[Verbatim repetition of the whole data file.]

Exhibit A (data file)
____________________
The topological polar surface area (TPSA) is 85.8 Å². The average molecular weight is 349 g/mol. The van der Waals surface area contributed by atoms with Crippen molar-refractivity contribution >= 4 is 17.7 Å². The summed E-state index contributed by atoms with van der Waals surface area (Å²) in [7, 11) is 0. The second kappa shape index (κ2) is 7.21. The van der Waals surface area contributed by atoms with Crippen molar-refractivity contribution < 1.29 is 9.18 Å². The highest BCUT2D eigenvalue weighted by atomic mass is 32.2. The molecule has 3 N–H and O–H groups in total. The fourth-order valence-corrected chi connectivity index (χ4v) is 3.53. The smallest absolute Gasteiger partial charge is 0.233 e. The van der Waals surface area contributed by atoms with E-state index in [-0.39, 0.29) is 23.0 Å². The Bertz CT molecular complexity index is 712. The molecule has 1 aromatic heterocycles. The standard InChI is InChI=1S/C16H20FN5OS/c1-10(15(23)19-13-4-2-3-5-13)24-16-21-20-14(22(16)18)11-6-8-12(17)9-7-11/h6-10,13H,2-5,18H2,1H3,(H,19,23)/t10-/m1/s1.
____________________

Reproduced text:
The topological polar surface area (TPSA) is 85.8 Å². The average molecular weight is 349 g/mol. The van der Waals surface area contributed by atoms with Crippen molar-refractivity contribution >= 4 is 17.7 Å². The summed E-state index contributed by atoms with van der Waals surface area (Å²) in [7, 11) is 0. The second kappa shape index (κ2) is 7.21. The van der Waals surface area contributed by atoms with Crippen molar-refractivity contribution < 1.29 is 9.18 Å². The highest BCUT2D eigenvalue weighted by atomic mass is 32.2. The molecule has 3 N–H and O–H groups in total. The fourth-order valence-corrected chi connectivity index (χ4v) is 3.53. The smallest absolute Gasteiger partial charge is 0.233 e. The van der Waals surface area contributed by atoms with E-state index in [-0.39, 0.29) is 23.0 Å². The Bertz CT molecular complexity index is 712. The molecule has 1 aromatic heterocycles. The standard InChI is InChI=1S/C16H20FN5OS/c1-10(15(23)19-13-4-2-3-5-13)24-16-21-20-14(22(16)18)11-6-8-12(17)9-7-11/h6-10,13H,2-5,18H2,1H3,(H,19,23)/t10-/m1/s1.